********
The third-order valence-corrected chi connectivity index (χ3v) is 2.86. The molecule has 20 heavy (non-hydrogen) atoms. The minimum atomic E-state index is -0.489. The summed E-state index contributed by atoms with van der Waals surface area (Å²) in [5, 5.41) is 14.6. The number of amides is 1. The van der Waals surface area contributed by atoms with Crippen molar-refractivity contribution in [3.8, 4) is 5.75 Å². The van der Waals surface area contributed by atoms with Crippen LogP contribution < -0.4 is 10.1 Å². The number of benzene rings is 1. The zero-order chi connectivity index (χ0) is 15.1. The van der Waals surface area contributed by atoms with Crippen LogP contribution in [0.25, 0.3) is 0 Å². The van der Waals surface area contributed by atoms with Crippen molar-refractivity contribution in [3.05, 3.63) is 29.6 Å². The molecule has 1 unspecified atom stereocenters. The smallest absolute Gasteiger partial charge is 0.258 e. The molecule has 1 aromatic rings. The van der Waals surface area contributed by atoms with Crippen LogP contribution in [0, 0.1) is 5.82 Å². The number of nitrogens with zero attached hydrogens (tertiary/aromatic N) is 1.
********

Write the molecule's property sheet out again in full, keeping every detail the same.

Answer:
The third-order valence-corrected chi connectivity index (χ3v) is 2.86. The molecule has 20 heavy (non-hydrogen) atoms. The minimum atomic E-state index is -0.489. The summed E-state index contributed by atoms with van der Waals surface area (Å²) in [5, 5.41) is 14.6. The number of amides is 1. The van der Waals surface area contributed by atoms with Crippen molar-refractivity contribution in [3.8, 4) is 5.75 Å². The van der Waals surface area contributed by atoms with Crippen LogP contribution < -0.4 is 10.1 Å². The number of benzene rings is 1. The zero-order chi connectivity index (χ0) is 15.1. The van der Waals surface area contributed by atoms with Crippen LogP contribution in [0.25, 0.3) is 0 Å². The van der Waals surface area contributed by atoms with Crippen molar-refractivity contribution in [3.05, 3.63) is 29.6 Å². The molecule has 1 unspecified atom stereocenters. The smallest absolute Gasteiger partial charge is 0.258 e. The molecule has 1 aromatic rings. The van der Waals surface area contributed by atoms with Crippen LogP contribution in [0, 0.1) is 5.82 Å². The number of nitrogens with zero attached hydrogens (tertiary/aromatic N) is 1.